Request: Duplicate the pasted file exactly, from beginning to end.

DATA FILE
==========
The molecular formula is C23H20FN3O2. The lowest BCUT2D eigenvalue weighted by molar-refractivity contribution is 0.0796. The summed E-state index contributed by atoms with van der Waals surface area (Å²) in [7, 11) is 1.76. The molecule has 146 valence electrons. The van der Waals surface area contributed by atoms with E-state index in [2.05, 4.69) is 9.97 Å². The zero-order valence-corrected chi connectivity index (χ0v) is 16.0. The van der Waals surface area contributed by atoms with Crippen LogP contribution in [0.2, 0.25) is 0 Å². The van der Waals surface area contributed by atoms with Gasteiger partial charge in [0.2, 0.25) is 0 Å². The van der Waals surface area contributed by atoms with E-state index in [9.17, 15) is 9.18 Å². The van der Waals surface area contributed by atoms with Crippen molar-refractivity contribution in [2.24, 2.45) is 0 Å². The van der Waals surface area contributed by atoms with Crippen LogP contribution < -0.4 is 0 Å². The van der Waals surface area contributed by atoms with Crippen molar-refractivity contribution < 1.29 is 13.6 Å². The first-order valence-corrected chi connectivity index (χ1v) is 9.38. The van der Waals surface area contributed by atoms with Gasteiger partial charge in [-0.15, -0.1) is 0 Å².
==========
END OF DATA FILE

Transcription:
The molecular formula is C23H20FN3O2. The lowest BCUT2D eigenvalue weighted by molar-refractivity contribution is 0.0796. The summed E-state index contributed by atoms with van der Waals surface area (Å²) in [7, 11) is 1.76. The molecule has 146 valence electrons. The van der Waals surface area contributed by atoms with E-state index in [2.05, 4.69) is 9.97 Å². The zero-order valence-corrected chi connectivity index (χ0v) is 16.0. The van der Waals surface area contributed by atoms with Crippen LogP contribution in [0.2, 0.25) is 0 Å². The van der Waals surface area contributed by atoms with Gasteiger partial charge in [0.2, 0.25) is 0 Å². The van der Waals surface area contributed by atoms with E-state index in [9.17, 15) is 9.18 Å². The van der Waals surface area contributed by atoms with Crippen molar-refractivity contribution in [2.24, 2.45) is 0 Å². The van der Waals surface area contributed by atoms with Crippen LogP contribution < -0.4 is 0 Å². The van der Waals surface area contributed by atoms with Crippen molar-refractivity contribution < 1.29 is 13.6 Å². The first-order valence-corrected chi connectivity index (χ1v) is 9.38. The van der Waals surface area contributed by atoms with Gasteiger partial charge in [-0.15, -0.1) is 0 Å².